Figure 2. Principal Component Analysis (PCA) score plot of the urine metabolomic data of the subjects. Red symbols indicate treatment, blue symbols indicate placebo. The arrows connect the two symbols for individual subjects, and are pointing from the results of the first stage to the results of the second stage.
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Table 1. Herbs and the amounts (%) used in the herbal supplements and their potentially health effect described in the literature.
Table 1. Herbs and the amounts (%) used in the herbal supplements and their potentially health effect described in the literature.
Name of Herb (Part Used)Common Name% (of Total)Potential Health Effect (Type of Sudy)
Acorus calamus (rhizome)Sweet flag2Hypoglycaemic, increased glucose metabolism, decrease in TG, FFA, insulin sensitizer (in vitro, animal) [12,13]
Brassica juncea (seed)Indian mustard2Hypoglycaemic, antioxidant (animal) [14,15]
Coriandrum sativum (seed)Coriander9Hypoglycaemic (increased glucose oxidation, increased glyconeogensis), insulin-releasing and insulin-like activity (animal) [4]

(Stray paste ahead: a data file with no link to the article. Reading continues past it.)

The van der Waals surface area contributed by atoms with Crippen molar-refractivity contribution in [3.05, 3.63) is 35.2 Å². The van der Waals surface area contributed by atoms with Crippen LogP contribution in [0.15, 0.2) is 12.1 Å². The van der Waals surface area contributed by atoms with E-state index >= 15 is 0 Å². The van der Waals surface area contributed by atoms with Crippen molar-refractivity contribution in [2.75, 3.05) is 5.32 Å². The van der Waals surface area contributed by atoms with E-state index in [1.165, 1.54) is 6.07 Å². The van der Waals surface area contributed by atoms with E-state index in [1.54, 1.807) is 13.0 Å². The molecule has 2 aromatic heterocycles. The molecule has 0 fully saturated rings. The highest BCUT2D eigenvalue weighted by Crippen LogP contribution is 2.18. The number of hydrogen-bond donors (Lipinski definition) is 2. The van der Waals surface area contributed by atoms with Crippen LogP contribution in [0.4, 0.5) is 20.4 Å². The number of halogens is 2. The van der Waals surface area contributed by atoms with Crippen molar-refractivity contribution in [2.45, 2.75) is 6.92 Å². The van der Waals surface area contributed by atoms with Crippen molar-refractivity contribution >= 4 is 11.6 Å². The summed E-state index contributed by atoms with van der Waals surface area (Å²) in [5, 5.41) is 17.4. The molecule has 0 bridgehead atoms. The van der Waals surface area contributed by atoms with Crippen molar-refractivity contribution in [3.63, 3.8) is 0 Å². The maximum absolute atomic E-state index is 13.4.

Cucurbita ficifolia (fruit)Siam pumpkin14Hypoglycaemic, increased insulin levels, antioxidant (animal) [16,17]
Fagopyrum esculentum (seed)Buckwheat7Insulin sensitizing, antioxidant (animal) [18]
Hordeum vulgare (grain)Barley7Hypoglycaemic (decreased activity of glucose-6-phosphatase), antioxidant (animal/human) [19,20]
Hypericum perforatum (leaf)St John’s wort2Prevention of deleterious effects of diabetes (animal) [21]
Mentha aquatica (whole plant)Watermint2Antioxidant (in vitro) [22]
Mentha crispa (whole plant)Wrinkled-leaf mint2Antioxidant (in vitro) [22]
Mentha piperita (whole plant)Peppermint2Antioxidant (in vitro) [22]
Menyanthes trifoliate (whole plant)Buckbean2
Momordica charantia (fruit)Bitter melon14Inhibition of α-glucosidase, sucrose, maltase, inhibition of porcine pancreatic α-amylase activity and reduced starch hydrolysis (in vitro) [23,24]